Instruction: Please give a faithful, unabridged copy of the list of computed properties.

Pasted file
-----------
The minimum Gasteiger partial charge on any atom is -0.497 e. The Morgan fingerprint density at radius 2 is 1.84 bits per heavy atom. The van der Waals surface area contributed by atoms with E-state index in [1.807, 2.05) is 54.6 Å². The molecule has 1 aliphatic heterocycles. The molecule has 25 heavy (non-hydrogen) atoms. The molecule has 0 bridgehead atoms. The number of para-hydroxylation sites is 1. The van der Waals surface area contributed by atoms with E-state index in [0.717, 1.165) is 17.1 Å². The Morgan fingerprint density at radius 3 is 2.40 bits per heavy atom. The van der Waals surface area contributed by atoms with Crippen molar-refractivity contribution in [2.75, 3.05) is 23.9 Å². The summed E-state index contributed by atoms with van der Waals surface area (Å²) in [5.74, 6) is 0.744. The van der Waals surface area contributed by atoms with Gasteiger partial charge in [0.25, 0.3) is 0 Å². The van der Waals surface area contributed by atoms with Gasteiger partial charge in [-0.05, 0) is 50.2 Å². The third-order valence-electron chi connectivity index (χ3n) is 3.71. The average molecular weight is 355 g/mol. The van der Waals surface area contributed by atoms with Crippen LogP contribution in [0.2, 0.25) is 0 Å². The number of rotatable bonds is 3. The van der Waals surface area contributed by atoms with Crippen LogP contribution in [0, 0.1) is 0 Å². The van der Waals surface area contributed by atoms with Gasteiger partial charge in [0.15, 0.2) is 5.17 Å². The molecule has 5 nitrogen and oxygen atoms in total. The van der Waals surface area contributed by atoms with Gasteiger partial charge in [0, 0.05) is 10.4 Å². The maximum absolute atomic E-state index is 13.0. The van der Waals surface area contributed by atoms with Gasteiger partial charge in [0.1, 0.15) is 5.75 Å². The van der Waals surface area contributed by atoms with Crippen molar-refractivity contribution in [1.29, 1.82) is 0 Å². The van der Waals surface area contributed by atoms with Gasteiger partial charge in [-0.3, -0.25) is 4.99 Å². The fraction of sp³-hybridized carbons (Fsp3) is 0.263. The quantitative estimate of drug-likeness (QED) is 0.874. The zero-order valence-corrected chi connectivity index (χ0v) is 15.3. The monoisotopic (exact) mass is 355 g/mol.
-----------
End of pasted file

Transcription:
The minimum Gasteiger partial charge on any atom is -0.497 e. The Morgan fingerprint density at radius 2 is 1.84 bits per heavy atom. The van der Waals surface area contributed by atoms with E-state index in [1.807, 2.05) is 54.6 Å². The molecule has 1 aliphatic heterocycles. The molecule has 25 heavy (non-hydrogen) atoms. The molecule has 0 bridgehead atoms. The number of para-hydroxylation sites is 1. The van der Waals surface area contributed by atoms with E-state index in [0.717, 1.165) is 17.1 Å². The Morgan fingerprint density at radius 3 is 2.40 bits per heavy atom. The van der Waals surface area contributed by atoms with Crippen molar-refractivity contribution in [2.75, 3.05) is 23.9 Å². The summed E-state index contributed by atoms with van der Waals surface area (Å²) in [5.74, 6) is 0.744. The van der Waals surface area contributed by atoms with Gasteiger partial charge in [0.25, 0.3) is 0 Å². The van der Waals surface area contributed by atoms with Gasteiger partial charge in [-0.05, 0) is 50.2 Å². The third-order valence-electron chi connectivity index (χ3n) is 3.71. The average molecular weight is 355 g/mol. The van der Waals surface area contributed by atoms with Crippen LogP contribution in [0.2, 0.25) is 0 Å². The number of rotatable bonds is 3. The van der Waals surface area contributed by atoms with Crippen LogP contribution in [0, 0.1) is 0 Å². The van der Waals surface area contributed by atoms with Gasteiger partial charge in [0.15, 0.2) is 5.17 Å². The molecule has 5 nitrogen and oxygen atoms in total. The van der Waals surface area contributed by atoms with Gasteiger partial charge in [0, 0.05) is 10.4 Å². The maximum absolute atomic E-state index is 13.0. The van der Waals surface area contributed by atoms with Gasteiger partial charge in [0.1, 0.15) is 5.75 Å². The van der Waals surface area contributed by atoms with Crippen molar-refractivity contribution in [1.29, 1.82) is 0 Å². The van der Waals surface area contributed by atoms with Gasteiger partial charge in [-0.3, -0.25) is 4.99 Å². The fraction of sp³-hybridized carbons (Fsp3) is 0.263. The quantitative estimate of drug-likeness (QED) is 0.874. The zero-order valence-corrected chi connectivity index (χ0v) is 15.3. The monoisotopic (exact) mass is 355 g/mol.